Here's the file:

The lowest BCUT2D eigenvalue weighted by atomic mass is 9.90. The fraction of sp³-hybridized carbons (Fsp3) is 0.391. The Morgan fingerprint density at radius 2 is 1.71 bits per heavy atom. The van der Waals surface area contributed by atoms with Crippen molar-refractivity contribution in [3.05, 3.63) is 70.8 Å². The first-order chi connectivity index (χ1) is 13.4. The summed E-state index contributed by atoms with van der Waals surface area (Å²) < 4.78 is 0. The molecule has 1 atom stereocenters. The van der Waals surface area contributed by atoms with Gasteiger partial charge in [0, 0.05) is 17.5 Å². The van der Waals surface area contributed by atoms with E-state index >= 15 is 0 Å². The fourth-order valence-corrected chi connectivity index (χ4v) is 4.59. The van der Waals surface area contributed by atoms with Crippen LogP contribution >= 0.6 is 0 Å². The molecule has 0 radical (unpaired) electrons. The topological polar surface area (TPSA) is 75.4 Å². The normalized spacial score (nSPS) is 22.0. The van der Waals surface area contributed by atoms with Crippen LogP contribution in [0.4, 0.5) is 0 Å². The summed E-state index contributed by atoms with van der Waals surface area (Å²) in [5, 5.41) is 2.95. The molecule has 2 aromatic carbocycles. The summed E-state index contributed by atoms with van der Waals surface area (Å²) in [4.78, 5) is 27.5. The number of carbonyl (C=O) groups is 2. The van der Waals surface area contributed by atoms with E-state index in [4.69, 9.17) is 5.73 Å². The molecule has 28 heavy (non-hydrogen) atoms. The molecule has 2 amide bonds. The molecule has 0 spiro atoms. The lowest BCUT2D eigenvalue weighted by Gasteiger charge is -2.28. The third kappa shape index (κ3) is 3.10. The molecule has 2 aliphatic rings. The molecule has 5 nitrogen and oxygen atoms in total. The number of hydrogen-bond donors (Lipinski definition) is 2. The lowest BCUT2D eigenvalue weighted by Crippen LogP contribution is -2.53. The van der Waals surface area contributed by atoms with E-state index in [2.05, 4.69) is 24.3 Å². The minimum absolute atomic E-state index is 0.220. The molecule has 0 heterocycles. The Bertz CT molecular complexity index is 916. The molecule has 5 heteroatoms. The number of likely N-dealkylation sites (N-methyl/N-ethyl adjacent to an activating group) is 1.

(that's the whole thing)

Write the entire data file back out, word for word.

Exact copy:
The lowest BCUT2D eigenvalue weighted by atomic mass is 9.90. The fraction of sp³-hybridized carbons (Fsp3) is 0.391. The Morgan fingerprint density at radius 2 is 1.71 bits per heavy atom. The van der Waals surface area contributed by atoms with Crippen molar-refractivity contribution in [3.05, 3.63) is 70.8 Å². The first-order chi connectivity index (χ1) is 13.4. The summed E-state index contributed by atoms with van der Waals surface area (Å²) < 4.78 is 0. The molecule has 1 atom stereocenters. The van der Waals surface area contributed by atoms with Gasteiger partial charge in [0, 0.05) is 17.5 Å². The van der Waals surface area contributed by atoms with E-state index >= 15 is 0 Å². The fourth-order valence-corrected chi connectivity index (χ4v) is 4.59. The van der Waals surface area contributed by atoms with Crippen LogP contribution >= 0.6 is 0 Å². The molecule has 0 radical (unpaired) electrons. The topological polar surface area (TPSA) is 75.4 Å². The normalized spacial score (nSPS) is 22.0. The van der Waals surface area contributed by atoms with Crippen LogP contribution in [0.4, 0.5) is 0 Å². The summed E-state index contributed by atoms with van der Waals surface area (Å²) in [5, 5.41) is 2.95. The molecule has 2 aromatic carbocycles. The summed E-state index contributed by atoms with van der Waals surface area (Å²) in [4.78, 5) is 27.5. The number of carbonyl (C=O) groups is 2. The van der Waals surface area contributed by atoms with E-state index in [4.69, 9.17) is 5.73 Å². The molecule has 28 heavy (non-hydrogen) atoms. The molecule has 2 amide bonds. The molecule has 0 spiro atoms. The lowest BCUT2D eigenvalue weighted by Gasteiger charge is -2.28. The third kappa shape index (κ3) is 3.10. The molecule has 2 aliphatic rings. The molecule has 5 nitrogen and oxygen atoms in total. The number of hydrogen-bond donors (Lipinski definition) is 2. The lowest BCUT2D eigenvalue weighted by Crippen LogP contribution is -2.53. The van der Waals surface area contributed by atoms with E-state index in [2.05, 4.69) is 24.3 Å². The minimum absolute atomic E-state index is 0.220. The molecule has 0 heterocycles. The Bertz CT molecular complexity index is 916. The molecule has 5 heteroatoms. The number of likely N-dealkylation sites (N-methyl/N-ethyl adjacent to an activating group) is 1.